Interesting to note that the As, who seem to be the shining example of using platoon splits to their biggest advantage, are just about squarely in the middle of the pack, and are close to 100 points worse than last season. Baseball!
I would also be interested in seeing an analysis of who got the most out of each PH — instead of comparing the numbers to league averages, compare the player hitting to the player hit for and see whose decisions make the most sense (though this would definitely be a ton more work). Maybe the As really are doing well, they’re just working with a lower talent level than most teams.
Comment by Catoblepas — September 25, 2013 @ 1:56 pm
I’m a little shocked at the Reds being so high given the times I watched Miguel Cairo (.187/.220/.280 in 156 PA) and Wilson Valdez (.206/.236/.227 in 208 PA) pinch hit last year and Cesar Izturis (.194/.246/.242 in 137 PA) this year. This ignores a lot of better and more used pinch-hitters over the last 5 years, but I wouldn’t have thought the Reds bench was much above average. Great article, learned something.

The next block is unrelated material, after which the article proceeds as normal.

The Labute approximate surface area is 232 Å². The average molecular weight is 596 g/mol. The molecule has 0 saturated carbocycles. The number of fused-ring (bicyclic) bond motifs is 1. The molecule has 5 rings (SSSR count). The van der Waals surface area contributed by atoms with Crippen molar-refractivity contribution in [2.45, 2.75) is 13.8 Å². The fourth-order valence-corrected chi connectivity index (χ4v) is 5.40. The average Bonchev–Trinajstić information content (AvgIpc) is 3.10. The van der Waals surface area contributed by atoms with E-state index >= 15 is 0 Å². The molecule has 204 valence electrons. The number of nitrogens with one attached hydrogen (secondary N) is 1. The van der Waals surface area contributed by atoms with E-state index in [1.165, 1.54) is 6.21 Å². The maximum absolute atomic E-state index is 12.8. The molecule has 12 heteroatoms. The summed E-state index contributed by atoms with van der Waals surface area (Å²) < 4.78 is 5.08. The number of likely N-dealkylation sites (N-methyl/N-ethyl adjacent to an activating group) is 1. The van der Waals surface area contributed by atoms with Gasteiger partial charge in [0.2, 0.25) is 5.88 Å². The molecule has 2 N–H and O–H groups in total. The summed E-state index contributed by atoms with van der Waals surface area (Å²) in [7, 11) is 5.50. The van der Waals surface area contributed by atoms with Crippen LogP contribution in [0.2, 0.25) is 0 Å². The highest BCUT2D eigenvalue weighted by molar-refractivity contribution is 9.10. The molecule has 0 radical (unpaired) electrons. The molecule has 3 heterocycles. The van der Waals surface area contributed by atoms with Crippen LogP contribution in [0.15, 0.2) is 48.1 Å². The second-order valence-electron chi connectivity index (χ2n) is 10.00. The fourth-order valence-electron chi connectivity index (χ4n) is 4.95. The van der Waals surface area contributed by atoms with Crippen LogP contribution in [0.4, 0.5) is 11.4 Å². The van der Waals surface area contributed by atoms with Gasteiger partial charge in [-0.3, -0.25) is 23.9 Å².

The phLI, average leverage for pinch hitters, for Baltimore for the last five years is 1.57 which is 8th in the majors over that time frame. Of course since NL teams often pinch hit for the pitcher regardless of leverage, NL teams mostly have much lower phLI numbers. Only the Yankees, with a phLI of 1.33, have a phLI lower than an NL team over the last five years. It would seem that its the Yankees who are most likely to use pinch hitters to rest veterans which makes sense considering their roster.
Could some of that 21 point drop in wOBA come from facing more difficult pitching? Pinch Hitters are primarily going to face Relief Pitchers instead of Starting Pitchers. If so, how much of this could account for that drop?